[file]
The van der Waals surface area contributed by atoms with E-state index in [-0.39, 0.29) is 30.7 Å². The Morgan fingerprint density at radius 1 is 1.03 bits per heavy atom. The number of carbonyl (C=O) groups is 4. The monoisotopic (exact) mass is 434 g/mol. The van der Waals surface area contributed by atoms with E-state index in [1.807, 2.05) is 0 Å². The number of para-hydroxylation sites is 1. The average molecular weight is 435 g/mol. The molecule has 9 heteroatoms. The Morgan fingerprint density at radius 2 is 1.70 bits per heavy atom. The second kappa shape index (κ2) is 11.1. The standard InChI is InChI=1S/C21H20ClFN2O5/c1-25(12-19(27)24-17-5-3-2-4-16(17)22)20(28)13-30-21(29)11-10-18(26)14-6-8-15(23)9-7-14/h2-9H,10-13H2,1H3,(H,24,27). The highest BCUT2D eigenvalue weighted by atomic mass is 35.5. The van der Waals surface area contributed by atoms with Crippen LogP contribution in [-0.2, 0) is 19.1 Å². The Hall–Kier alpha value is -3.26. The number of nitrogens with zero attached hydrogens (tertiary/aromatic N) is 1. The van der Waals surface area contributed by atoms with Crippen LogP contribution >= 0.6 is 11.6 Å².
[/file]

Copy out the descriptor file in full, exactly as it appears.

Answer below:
The van der Waals surface area contributed by atoms with E-state index in [-0.39, 0.29) is 30.7 Å². The Morgan fingerprint density at radius 1 is 1.03 bits per heavy atom. The number of carbonyl (C=O) groups is 4. The monoisotopic (exact) mass is 434 g/mol. The van der Waals surface area contributed by atoms with E-state index in [1.807, 2.05) is 0 Å². The number of para-hydroxylation sites is 1. The average molecular weight is 435 g/mol. The molecule has 9 heteroatoms. The Morgan fingerprint density at radius 2 is 1.70 bits per heavy atom. The second kappa shape index (κ2) is 11.1. The standard InChI is InChI=1S/C21H20ClFN2O5/c1-25(12-19(27)24-17-5-3-2-4-16(17)22)20(28)13-30-21(29)11-10-18(26)14-6-8-15(23)9-7-14/h2-9H,10-13H2,1H3,(H,24,27). The highest BCUT2D eigenvalue weighted by atomic mass is 35.5. The van der Waals surface area contributed by atoms with Crippen LogP contribution in [-0.2, 0) is 19.1 Å². The Hall–Kier alpha value is -3.26. The number of nitrogens with zero attached hydrogens (tertiary/aromatic N) is 1. The van der Waals surface area contributed by atoms with Crippen LogP contribution >= 0.6 is 11.6 Å².